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We will denote the polynomial <math>(a_0,a_1,a_2,\ldots)</math> by <math>a_0+a_1x+a_2x^2+\cdots</math>. For instance we would write:
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<math>
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\begin{align*}
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(0,0,0,\ldots) &= 0+0x+0x^2+\cdots\\
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(0,1,0,0,\ldots) &= 0+1x+0x^2+0x^3+\cdots\\
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(1,4,0,3,0,0,\ldots) &= 1+4x+0x^2+3x^3+0x^4+0x^5+\cdots
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\end{align*}
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</math>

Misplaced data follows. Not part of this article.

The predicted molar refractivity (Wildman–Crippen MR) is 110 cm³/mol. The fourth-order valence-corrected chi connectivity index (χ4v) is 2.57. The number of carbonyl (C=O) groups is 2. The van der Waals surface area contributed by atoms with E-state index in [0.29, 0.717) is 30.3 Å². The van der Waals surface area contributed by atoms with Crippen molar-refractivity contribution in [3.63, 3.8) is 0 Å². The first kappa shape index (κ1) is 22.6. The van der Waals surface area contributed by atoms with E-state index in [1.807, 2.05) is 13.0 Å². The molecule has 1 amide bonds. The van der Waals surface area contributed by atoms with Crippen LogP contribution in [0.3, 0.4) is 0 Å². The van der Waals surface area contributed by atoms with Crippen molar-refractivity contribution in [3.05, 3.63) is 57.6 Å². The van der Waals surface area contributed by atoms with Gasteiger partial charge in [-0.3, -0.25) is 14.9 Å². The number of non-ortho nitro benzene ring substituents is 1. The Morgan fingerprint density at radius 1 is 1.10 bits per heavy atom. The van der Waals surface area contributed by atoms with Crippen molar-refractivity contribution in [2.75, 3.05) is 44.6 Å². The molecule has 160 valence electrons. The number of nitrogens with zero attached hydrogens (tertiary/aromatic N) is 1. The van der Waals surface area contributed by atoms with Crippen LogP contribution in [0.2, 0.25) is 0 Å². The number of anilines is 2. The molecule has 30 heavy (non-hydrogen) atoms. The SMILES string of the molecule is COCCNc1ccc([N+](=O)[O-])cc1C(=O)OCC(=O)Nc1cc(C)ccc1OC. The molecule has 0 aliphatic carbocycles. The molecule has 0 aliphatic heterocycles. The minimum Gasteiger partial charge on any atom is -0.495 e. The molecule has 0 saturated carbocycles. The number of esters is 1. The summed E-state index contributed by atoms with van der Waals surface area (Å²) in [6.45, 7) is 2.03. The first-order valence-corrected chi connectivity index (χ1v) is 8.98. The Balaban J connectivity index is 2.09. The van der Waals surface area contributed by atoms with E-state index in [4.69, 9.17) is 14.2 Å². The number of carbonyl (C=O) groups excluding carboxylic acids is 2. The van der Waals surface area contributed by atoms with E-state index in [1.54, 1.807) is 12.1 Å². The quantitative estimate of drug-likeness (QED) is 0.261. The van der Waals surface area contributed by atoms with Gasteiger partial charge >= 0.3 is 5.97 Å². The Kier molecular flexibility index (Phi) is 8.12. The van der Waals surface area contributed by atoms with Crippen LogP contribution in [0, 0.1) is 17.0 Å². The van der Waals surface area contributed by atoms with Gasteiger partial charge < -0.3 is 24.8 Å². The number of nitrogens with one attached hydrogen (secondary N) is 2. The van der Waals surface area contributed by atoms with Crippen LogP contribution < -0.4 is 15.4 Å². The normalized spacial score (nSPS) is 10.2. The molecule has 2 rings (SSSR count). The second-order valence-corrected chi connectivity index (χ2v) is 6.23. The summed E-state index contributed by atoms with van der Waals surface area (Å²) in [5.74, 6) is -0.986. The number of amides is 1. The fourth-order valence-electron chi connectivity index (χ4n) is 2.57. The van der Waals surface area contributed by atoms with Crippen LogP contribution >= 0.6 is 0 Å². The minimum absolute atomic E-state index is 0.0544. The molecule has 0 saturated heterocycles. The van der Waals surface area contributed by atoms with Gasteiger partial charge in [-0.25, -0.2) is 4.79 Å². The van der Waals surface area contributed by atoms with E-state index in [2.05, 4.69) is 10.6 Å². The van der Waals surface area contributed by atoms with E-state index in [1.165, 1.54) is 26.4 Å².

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Typically, we repress the terms with coefficient <math>0</math> and we do not write the coefficient on terms with coefficient <math>1</math>. We also do not care about the order in which the terms are written, and indeed often list them in descending order of power. So we would write:
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<math>
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\begin{align*}
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(0,0,0,\ldots) &= 0\\
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(0,1,0,0,\ldots) &= x\\
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(1,4,0,3,0,0,\ldots) &= 3x^3+4x+1
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\end{align*}
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</math>
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It is important to note at this point that '<math>x</math>' is only a symbol, it has no independent meaning, and in particular it is '''not''' a variable, i.e. is does '''not''' represent an element of <math>R</math>. Furthermore, a polynomial is '''not''' a function.